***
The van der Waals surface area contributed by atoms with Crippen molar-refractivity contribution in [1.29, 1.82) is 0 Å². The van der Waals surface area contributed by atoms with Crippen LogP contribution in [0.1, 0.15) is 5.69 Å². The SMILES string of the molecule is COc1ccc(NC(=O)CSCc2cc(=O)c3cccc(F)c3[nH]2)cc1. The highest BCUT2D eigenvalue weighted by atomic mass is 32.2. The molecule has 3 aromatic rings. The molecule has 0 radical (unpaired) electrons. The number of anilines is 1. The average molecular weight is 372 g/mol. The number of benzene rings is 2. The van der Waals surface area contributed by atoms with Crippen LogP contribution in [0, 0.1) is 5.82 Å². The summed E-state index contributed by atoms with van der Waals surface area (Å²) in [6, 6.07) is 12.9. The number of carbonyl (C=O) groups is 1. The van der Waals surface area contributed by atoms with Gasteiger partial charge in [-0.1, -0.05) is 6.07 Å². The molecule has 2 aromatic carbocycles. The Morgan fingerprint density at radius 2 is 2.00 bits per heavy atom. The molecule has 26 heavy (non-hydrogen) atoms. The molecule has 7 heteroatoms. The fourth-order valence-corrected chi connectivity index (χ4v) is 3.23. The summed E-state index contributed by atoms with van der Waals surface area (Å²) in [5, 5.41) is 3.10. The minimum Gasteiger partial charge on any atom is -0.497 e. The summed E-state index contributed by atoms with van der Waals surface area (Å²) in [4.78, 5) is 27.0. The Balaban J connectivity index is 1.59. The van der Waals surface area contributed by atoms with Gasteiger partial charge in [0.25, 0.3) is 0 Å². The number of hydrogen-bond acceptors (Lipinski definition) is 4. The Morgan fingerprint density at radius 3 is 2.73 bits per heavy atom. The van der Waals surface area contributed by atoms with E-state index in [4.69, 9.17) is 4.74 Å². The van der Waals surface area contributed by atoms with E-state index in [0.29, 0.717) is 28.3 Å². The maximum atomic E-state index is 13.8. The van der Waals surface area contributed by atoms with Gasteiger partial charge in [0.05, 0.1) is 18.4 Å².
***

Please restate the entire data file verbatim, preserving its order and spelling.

The van der Waals surface area contributed by atoms with Crippen molar-refractivity contribution in [1.29, 1.82) is 0 Å². The van der Waals surface area contributed by atoms with Crippen LogP contribution in [0.1, 0.15) is 5.69 Å². The SMILES string of the molecule is COc1ccc(NC(=O)CSCc2cc(=O)c3cccc(F)c3[nH]2)cc1. The highest BCUT2D eigenvalue weighted by atomic mass is 32.2. The molecule has 3 aromatic rings. The molecule has 0 radical (unpaired) electrons. The number of anilines is 1. The average molecular weight is 372 g/mol. The number of benzene rings is 2. The van der Waals surface area contributed by atoms with Crippen LogP contribution in [0, 0.1) is 5.82 Å². The summed E-state index contributed by atoms with van der Waals surface area (Å²) in [6, 6.07) is 12.9. The number of carbonyl (C=O) groups is 1. The van der Waals surface area contributed by atoms with Gasteiger partial charge in [-0.1, -0.05) is 6.07 Å². The molecule has 2 aromatic carbocycles. The Morgan fingerprint density at radius 2 is 2.00 bits per heavy atom. The molecule has 26 heavy (non-hydrogen) atoms. The molecule has 7 heteroatoms. The fourth-order valence-corrected chi connectivity index (χ4v) is 3.23. The summed E-state index contributed by atoms with van der Waals surface area (Å²) in [5, 5.41) is 3.10. The minimum Gasteiger partial charge on any atom is -0.497 e. The summed E-state index contributed by atoms with van der Waals surface area (Å²) in [4.78, 5) is 27.0. The Balaban J connectivity index is 1.59. The van der Waals surface area contributed by atoms with Gasteiger partial charge in [0.25, 0.3) is 0 Å². The number of hydrogen-bond acceptors (Lipinski definition) is 4. The Morgan fingerprint density at radius 3 is 2.73 bits per heavy atom. The van der Waals surface area contributed by atoms with E-state index in [4.69, 9.17) is 4.74 Å². The van der Waals surface area contributed by atoms with E-state index in [0.29, 0.717) is 28.3 Å². The maximum atomic E-state index is 13.8. The van der Waals surface area contributed by atoms with Gasteiger partial charge in [0.05, 0.1) is 18.4 Å².